The Linden Museum has been preserving and acquiring everyday objects, ritual objects, and art objects since 1884. From this historical perspective, the collections focus on non-European contexts.
Today, the expansion of the collection increasingly takes place in partnership with stakeholders from the communities of origin and the urban society. New forms of acquisition include, in particular, joint research and decisions on additions to the collection.
The objects acquired are formally and aesthetically meaningful and significant for the cultural identity, which show a continuation of traditions or modern artistic confrontations and can be assigned to specific focal points of the respective collections. The conservation condition of the objects is to be taken into account.
The scientific documentation of acquisition contexts is to be taken into account. If possible, objects, recordings, photographs, films, documents, or books that shed light on the context of the acquired objects should also be collected.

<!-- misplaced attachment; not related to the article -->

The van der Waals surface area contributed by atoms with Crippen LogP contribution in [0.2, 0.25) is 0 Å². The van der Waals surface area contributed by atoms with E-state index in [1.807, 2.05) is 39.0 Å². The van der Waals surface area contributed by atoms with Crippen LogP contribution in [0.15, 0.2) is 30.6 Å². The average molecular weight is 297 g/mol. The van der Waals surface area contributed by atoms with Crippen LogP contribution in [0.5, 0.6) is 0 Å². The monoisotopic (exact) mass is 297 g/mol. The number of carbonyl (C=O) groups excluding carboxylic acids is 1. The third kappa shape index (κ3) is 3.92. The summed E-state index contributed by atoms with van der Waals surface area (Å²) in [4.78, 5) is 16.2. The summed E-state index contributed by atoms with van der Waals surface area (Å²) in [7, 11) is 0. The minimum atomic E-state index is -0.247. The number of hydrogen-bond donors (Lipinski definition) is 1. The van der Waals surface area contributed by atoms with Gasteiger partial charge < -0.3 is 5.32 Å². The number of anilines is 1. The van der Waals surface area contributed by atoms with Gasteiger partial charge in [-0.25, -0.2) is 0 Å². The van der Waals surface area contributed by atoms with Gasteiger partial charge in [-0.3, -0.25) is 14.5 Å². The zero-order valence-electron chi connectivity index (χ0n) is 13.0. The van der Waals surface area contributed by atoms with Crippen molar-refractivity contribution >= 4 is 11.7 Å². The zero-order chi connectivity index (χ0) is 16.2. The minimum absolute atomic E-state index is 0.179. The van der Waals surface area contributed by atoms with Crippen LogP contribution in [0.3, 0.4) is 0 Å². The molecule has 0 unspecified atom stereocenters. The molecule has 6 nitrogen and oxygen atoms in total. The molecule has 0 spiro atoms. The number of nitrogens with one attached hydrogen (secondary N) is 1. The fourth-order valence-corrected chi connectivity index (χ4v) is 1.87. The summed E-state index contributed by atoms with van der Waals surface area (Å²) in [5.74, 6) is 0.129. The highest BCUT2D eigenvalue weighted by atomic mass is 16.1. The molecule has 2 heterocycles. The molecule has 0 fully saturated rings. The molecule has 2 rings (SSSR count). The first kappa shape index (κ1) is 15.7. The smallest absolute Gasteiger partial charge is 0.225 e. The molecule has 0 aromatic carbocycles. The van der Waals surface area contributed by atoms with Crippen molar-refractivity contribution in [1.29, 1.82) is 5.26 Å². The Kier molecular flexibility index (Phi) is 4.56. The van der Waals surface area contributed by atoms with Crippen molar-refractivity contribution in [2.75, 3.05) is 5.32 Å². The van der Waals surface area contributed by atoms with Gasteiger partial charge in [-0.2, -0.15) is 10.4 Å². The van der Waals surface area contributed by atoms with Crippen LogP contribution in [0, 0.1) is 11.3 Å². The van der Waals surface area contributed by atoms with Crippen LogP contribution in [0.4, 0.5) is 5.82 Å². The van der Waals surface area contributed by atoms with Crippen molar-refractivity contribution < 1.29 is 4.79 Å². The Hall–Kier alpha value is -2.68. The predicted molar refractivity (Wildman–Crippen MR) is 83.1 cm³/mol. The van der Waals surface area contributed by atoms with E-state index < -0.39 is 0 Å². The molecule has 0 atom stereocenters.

In the case of acquisitions, as well as donations and gifts, the provenance of the objects should be considered. Only objects that are deemed ethically sound according to the 1972 UNESCO Convention and the ICOM guidelines can be included in the collections. Donations must be accompanied by a transfer form including object biography information.
All acquisitions will be digitally added to the collection in a timely manner with their respective contexts and presented transparently to the public.
The Linden Museum is aware of its great responsibility towards the collections. It preserves them on behalf of the state of Baden-Württemberg and the city of Stuttgart.